Big 10 Championship Game - Wisconsin v Michigan State

CFT Preseason Top 25: No. 9 Wisconsin

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2011 record: 11-3 overall, 6-2 in Big Ten (1st-tie in Leaders)

2011 postseason: Big Ten championship game (42-39 win over Michigan State); Rose Bowl (45-38 loss to Oregon)

2011 final AP/coaches’ ranking: No. 10/No. 11

Head coach: Bret Bielema (60-19 in six seasons at Wisconsin)

Offensive coordinator: Matt Canada (first season at Wisconsin)

2011 offensive rankings: 11th rushing offense (235.6 ppg); 61st passing offense (234.3 ypg); 14th total offense (469.9 ypg);  6th scoring offense (44.1 ppg)

Returning offensive starters: four

Defensive coordinator: Chris Ash (third season at Wisconsin, second as DC); Charlie Partridge (fifth season at Wisconsin, second as co-DC)

2011 defensive rankings: 60th rushing defense (152.8 ypg); 4th passing defense (163.6 ypg); 15th total defense (316.4 ypg); 13th scoring defense (19 ppg)

Returning defensive starters: six

Location: Madison, Wis.

Stadium: Camp Randall Stadium (80,321; FieldTurf)

Last league title: 2011

Schedule: [view]

Roster: [view]

2011 statistics: [view]

The Good
Having Montee Ball back for another season certainly falls under the category of good, especially in a conference like the Big Ten.  Not only is Ball back, but two of the teams in the Leaders Division — Ohio State and Penn State — are ineligible for the conference title this season, which means the Badgers will merely have to “stave off” challenges from the likes of Illinois, Indiana and Purdue — combined 2011 Big Ten wins: six, the same number as Wisconsin — in order to punch its ticket to Indianapolis for a second consecutive conference title game appearance.

The Bad
Of the nine assistants on Bielema’s 2011 staff, just three will be on the sidelines in 2012.  Such turnover is almost unheard of in one offseason, especially for a program as successful as Wisconsin’s.  Also on the returning front, just four 2011 starters are back for another season.  Among the personnel departures are one-year quarterback rental Russell Wilson and two All-American offensive linemen, although the latter is not much of a worry as the Badgers churns out linemen like the state does cheese.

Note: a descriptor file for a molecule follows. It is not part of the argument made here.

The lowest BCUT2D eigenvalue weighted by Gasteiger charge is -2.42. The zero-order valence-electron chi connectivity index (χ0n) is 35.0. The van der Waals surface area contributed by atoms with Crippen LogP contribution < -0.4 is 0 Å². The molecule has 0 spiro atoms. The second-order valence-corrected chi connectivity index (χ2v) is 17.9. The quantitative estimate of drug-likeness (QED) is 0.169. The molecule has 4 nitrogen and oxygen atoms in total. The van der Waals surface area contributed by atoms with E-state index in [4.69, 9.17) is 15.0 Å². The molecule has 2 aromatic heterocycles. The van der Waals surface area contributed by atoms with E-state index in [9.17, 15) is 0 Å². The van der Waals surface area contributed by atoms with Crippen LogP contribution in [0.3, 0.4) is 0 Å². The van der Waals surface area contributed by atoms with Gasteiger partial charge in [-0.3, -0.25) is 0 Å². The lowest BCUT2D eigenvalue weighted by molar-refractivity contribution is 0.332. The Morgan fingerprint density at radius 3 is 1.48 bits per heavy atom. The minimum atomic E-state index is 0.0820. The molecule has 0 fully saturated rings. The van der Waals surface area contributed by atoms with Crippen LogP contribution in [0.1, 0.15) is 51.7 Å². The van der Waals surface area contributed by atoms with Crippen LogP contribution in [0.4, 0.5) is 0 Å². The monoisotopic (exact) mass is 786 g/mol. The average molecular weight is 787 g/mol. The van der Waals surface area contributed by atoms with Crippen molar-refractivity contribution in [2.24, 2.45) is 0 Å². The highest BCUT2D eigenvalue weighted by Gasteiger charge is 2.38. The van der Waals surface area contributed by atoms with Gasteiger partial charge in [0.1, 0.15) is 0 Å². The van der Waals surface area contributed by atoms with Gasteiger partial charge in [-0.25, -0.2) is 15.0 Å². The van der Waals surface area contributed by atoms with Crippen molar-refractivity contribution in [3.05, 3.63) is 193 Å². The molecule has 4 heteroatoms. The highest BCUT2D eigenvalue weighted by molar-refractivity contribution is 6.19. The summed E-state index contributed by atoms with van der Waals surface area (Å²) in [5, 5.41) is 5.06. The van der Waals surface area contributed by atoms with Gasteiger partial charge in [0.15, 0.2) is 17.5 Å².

The Unknown
Which model Danny O’Brien will the Badgers get this season, the 2010 Hummer or 2011 Edsel?  During his true freshman season under Ralph Friedgen, O’Brien was a freshman All-American for Maryland.  Last season, under first-year Terps coach Randy Edsall, O’Brien regressed considerably as he threw more interceptions (10) than he did touchdowns (seven) just a year after throwing eight and 22, respectively.  Thanks to Ball and a plethora of returning backfield talent, O’Brien, as was the case with Wilson to an extent last season, will be asked to merely manage the offense.  Less on-field pressure, plus being free of the burden that led to his transfer from Maryland to Wisconsin earlier this year, has me believing the 2012 O’Brien will be much, much closer to the 2010 model.

Make-or-break game: at Nebraska, Sept. 29
The Badgers took the Cornhuskers to the woodshed in Nebraska’s first-ever game as a Big Ten school, waxing the ‘Huskers to the tune of 48-17 in Madison.  This season, Wisconsin will travel to Lincoln and the ‘Huskers will be eyeing revenge.  Thanks to the Leaders Division circumstances listed above, the Badgers will have a little buffer when it comes to the conference even if they drop this game.  If they entertain any hope of making a run at a national title, however, this game is absolutely critical, as is a matchup with Michigan State a month later.

Heisman hopeful: running back Montee Ball